Smart Ideas: Political Extremes Win the Facebook War

Sen. Elizabeth Warren
AP Photo/Cliff Owen
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Aug. 22, 2017, 1:01 p.m.

Ideological extremes attract more Facebook followers

Adam Hughes and Onyi Lam, writing for the Pew Research Center

“The most liberal and conservative members of the 115th Congress have attracted more Facebook followers than moderates, according to a new Pew Research Center analysis.” In the House, the most liberal and most conservative members had a median of 14,361 followers, compared with 9,017 followers for more moderate members. In the Senate, the most liberal and most conservative members had 78,360 followers and moderates had 32,626. In addition, party leaders and past presidential candidates drew a large number of Facebook followers—leaders in both chambers had about 424,950 followers and past candidates had 1,000,073, compared to just 12,106 and 31,255 followers for the average House and Senate members, respectively. Further, “more Facebook users follow congressional Democrats’ official pages than Republicans’ page.”

Lessons from the last shot at tax reform

Lindsey McPherson, writing for Roll Call

The last time Congress attempted to overhaul the tax code, in 2014, the effort failed. More than three years later, Republicans are trying again, and though some key things have changed since then, many of the problems persist. The most notable change is that Republicans now control the Senate and the White House. Paul Ryan, who was involved in the 2014 effort, now leads the House. And this time Republicans aren’t trying to work with Democrats on the legislation. One lesson from 2014 is that “messaging in generalities was not enough to meet the goal.” But GOP lawmakers today haven’t learned that lesson, and aren’t giving any new details on their plan. Many of the goals remain the same, but so do many of the pitfalls.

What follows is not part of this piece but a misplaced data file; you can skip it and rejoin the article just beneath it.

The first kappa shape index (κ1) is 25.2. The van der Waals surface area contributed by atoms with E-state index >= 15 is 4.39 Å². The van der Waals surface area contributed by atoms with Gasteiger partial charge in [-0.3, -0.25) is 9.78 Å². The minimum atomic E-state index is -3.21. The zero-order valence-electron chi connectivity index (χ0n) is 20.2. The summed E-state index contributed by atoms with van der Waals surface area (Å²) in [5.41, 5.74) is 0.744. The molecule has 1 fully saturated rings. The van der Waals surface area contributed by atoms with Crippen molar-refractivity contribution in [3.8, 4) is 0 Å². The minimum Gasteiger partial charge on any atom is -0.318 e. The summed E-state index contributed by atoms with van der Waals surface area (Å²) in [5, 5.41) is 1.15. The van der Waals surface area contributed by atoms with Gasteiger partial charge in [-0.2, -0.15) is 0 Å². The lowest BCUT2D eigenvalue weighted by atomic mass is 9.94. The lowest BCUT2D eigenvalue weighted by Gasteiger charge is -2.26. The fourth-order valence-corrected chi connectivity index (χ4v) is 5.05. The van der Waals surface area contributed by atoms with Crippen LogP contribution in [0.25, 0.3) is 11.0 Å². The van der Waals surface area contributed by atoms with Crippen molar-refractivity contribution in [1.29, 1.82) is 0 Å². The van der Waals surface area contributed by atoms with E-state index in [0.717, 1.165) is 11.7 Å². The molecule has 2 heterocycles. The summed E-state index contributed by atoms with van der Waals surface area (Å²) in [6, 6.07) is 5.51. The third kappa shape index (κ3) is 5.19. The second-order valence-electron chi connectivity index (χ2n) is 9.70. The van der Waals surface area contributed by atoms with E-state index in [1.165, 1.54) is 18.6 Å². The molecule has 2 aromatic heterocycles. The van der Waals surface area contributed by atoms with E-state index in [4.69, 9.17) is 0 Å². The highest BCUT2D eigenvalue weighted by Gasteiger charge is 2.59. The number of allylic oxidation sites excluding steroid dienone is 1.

Trump and the dangers of vulgarity

Harvey Mansfield, writing for Commentary

Warnings of vulgar impulses in politics date back millennia. “For Plato, Aristotle, Thucydides, and Plutarch, democracy was typified by the figure of the demagogue, the democratic leader. This man was hasty, angry, impulsive, brash, and punitive,” hence these thinkers’ preference for elite rule. Even at the American founding, the Framers sought to temper the vulgar through the republican form of government. “Vulgar people can be honest and good-hearted, but they are susceptible to passion and impatience.” Donald Trump is one of them. “In fact, there is little else to him. Though the son of a rich man, he has the outrageous coarseness of a vulgar man. He appeals to such men and to women who like manly men. These are his audience, and they are not put off by his departures from decorum. Far from it: They appreciate his lack of good taste, of good manners, of gentlemanliness, of protocol, and of tact.”


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